Removing phone privileges may work for preteens who are social butterflies.

Proper Punishments for Preteens

by Candice Coleman

As your child prepares for the teenage years, power struggles may become a bigger problem at home. Though it may be difficult navigating this "tween" period, parents can do plenty to ensure that children follow the rules. Consistency in discipline can yield positive effects for parents trying different forms of punishment.

Taking Away Privileges

Children in this age group may rely on their computers and cell phones to keep in touch with their social network. Removing these privileges for a short period of time can send a powerful message when rules are broken, according to the American Academy of Pediatrics. You may want to focus on privileges that are related to the rule broken. For example, if a child stays up late talking on the phone, not letting her use it for a day may make sense to both of you. If you remove privileges, the punishment may be most effective if it lasts a day or less.

Natural Consequences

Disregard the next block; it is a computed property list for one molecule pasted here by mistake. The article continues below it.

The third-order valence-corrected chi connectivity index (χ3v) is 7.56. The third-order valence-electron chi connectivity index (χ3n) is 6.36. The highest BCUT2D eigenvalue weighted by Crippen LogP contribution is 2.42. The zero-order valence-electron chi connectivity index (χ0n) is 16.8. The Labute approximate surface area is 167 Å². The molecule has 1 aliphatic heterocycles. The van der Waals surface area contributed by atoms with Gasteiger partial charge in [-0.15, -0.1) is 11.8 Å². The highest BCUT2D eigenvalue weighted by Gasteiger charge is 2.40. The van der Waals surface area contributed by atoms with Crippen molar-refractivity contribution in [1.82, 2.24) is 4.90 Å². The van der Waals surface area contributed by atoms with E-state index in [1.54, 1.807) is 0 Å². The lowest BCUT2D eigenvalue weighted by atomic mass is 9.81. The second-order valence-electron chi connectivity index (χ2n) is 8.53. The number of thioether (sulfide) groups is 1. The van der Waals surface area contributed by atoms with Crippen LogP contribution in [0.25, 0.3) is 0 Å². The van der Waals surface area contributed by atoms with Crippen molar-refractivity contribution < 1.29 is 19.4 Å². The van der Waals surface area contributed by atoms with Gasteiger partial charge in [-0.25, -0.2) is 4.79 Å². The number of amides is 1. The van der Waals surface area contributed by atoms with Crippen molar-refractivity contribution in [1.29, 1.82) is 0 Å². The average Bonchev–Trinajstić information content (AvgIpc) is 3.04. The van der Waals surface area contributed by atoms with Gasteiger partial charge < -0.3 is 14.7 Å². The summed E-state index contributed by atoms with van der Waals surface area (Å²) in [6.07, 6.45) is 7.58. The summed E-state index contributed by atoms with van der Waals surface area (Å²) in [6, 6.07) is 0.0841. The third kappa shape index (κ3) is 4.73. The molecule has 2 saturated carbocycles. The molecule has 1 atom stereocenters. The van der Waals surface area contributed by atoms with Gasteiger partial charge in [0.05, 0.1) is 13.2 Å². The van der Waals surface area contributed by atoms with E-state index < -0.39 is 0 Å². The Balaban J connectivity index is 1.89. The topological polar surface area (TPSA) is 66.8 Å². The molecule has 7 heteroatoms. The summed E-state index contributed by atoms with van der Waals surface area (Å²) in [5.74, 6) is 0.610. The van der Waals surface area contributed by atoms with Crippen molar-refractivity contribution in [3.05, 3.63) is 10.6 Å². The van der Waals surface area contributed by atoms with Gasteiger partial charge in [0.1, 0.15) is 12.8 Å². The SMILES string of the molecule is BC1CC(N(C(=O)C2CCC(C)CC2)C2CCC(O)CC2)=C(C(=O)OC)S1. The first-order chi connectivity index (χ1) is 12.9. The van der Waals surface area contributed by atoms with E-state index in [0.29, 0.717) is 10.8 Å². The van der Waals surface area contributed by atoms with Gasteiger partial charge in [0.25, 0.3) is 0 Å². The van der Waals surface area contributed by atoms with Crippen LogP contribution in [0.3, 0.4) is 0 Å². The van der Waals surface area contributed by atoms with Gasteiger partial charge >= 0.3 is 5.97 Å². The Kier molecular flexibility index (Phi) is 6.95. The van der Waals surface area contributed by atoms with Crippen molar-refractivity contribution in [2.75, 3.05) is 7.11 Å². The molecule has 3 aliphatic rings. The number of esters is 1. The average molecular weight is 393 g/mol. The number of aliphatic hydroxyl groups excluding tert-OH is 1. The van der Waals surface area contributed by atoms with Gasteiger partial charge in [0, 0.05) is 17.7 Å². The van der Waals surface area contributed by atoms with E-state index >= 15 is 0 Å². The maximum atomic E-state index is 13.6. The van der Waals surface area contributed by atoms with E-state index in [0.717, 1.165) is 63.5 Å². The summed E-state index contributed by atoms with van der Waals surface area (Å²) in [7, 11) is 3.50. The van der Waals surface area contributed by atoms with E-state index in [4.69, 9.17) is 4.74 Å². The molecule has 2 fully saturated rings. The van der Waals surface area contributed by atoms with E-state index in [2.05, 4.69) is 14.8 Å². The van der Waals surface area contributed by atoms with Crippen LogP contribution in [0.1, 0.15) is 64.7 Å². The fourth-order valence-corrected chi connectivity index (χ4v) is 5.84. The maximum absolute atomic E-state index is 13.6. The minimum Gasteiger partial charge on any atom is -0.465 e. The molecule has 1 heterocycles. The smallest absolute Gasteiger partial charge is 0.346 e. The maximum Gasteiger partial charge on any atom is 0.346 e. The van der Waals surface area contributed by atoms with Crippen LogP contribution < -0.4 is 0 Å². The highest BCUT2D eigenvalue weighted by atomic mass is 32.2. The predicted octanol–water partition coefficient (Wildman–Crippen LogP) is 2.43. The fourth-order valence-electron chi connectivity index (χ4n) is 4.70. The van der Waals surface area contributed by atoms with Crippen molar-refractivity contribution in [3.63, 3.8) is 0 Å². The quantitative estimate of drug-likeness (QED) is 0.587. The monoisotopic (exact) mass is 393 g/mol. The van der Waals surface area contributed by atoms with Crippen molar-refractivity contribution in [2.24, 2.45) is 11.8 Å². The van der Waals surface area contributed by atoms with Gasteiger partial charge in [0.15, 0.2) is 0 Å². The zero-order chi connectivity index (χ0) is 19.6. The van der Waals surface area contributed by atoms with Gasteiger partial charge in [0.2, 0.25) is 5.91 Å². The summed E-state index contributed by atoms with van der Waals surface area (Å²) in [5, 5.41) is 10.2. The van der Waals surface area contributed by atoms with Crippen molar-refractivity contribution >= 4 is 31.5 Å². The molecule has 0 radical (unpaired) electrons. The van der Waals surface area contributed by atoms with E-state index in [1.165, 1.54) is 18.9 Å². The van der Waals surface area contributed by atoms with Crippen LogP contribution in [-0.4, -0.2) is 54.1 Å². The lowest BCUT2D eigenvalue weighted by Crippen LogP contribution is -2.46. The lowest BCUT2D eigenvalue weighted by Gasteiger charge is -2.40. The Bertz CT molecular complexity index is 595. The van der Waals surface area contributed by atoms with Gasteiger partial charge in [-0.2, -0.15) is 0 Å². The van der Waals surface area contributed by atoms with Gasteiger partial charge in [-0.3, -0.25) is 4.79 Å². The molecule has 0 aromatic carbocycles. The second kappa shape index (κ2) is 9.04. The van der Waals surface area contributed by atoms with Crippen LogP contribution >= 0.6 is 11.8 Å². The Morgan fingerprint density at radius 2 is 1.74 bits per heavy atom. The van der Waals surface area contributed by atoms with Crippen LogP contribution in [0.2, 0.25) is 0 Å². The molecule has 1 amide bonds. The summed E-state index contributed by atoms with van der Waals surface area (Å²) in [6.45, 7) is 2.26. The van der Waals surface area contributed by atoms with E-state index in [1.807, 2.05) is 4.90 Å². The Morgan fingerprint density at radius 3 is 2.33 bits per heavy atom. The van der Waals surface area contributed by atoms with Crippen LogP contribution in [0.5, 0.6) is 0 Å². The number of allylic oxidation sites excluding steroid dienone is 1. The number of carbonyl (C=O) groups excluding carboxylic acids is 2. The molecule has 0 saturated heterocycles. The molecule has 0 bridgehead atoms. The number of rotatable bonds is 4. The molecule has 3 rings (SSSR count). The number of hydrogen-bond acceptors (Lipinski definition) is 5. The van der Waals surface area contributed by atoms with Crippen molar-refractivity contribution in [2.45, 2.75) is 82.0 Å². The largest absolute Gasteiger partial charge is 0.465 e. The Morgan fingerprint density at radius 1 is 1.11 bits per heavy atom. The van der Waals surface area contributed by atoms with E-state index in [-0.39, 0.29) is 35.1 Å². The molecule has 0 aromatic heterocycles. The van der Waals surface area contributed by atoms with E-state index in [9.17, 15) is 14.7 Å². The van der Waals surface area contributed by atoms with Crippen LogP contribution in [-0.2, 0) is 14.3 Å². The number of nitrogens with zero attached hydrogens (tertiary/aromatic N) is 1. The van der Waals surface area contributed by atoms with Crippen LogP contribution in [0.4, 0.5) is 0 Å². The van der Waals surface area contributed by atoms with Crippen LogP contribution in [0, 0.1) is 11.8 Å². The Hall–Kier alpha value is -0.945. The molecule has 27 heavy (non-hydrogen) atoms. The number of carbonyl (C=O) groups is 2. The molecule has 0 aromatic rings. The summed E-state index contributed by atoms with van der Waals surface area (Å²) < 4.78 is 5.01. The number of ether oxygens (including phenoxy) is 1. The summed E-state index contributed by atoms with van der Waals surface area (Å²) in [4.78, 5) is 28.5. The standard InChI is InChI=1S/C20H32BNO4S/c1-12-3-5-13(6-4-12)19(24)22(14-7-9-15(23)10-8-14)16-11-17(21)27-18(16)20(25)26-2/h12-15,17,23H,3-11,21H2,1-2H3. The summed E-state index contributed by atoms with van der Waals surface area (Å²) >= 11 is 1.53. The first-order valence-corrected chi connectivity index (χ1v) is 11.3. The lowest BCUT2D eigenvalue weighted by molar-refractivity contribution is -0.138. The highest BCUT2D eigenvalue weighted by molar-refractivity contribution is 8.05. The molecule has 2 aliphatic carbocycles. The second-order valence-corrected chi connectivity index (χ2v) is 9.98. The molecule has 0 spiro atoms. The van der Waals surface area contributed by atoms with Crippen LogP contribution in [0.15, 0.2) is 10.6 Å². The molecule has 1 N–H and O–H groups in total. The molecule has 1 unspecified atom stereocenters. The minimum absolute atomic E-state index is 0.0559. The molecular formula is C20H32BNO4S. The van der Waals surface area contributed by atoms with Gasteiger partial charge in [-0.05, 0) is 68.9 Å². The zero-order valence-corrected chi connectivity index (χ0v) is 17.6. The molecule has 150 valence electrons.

Your daughter insists on going to the movies with friends and putting aside her homework until later. She may even ask that you excuse her absence at school the following day so she can have an additional day to work on her assignment. Refusing to help out by making an excuse for her is an example of natural consequences. Letting your daughter feel the brunt of her choices can help her make better ones in the future, suggests the NYU Langone Medical Center's Child Study Center.

Logical Consequences

In addition to natural consequences, logical consequences also teach preteens by letting them feel the impact of their choices. Parents often take a more active role in logical consequences. If your son refuses to eat dinner or attempts to hide it and convince you that he ate it, refusing to give him dessert afterward can remind him of the behavior you expect in order for him to get what he wants.

Additional Help

Focusing on your child's positive behavior can also encourage better behavior in the future. Offering rewards or giving a compliment for something specific that your preteen did can be a good starting point for parents. Making sure that your preteen is clear about the rules ahead of time -- and the punishments for breaking them -- may also reduce misbehavior. Negotiating the rules and punishments with your preteen can have a positive effect. If disciplinary problems continue, or you are struggling to find an effective method of punishment for your child, talking to your pediatrician may help.

About the Author

Candice Coleman worked in the public school system as a middle school and high school substitute teacher. In addition to teaching, she is also a tutor for high school and college students.

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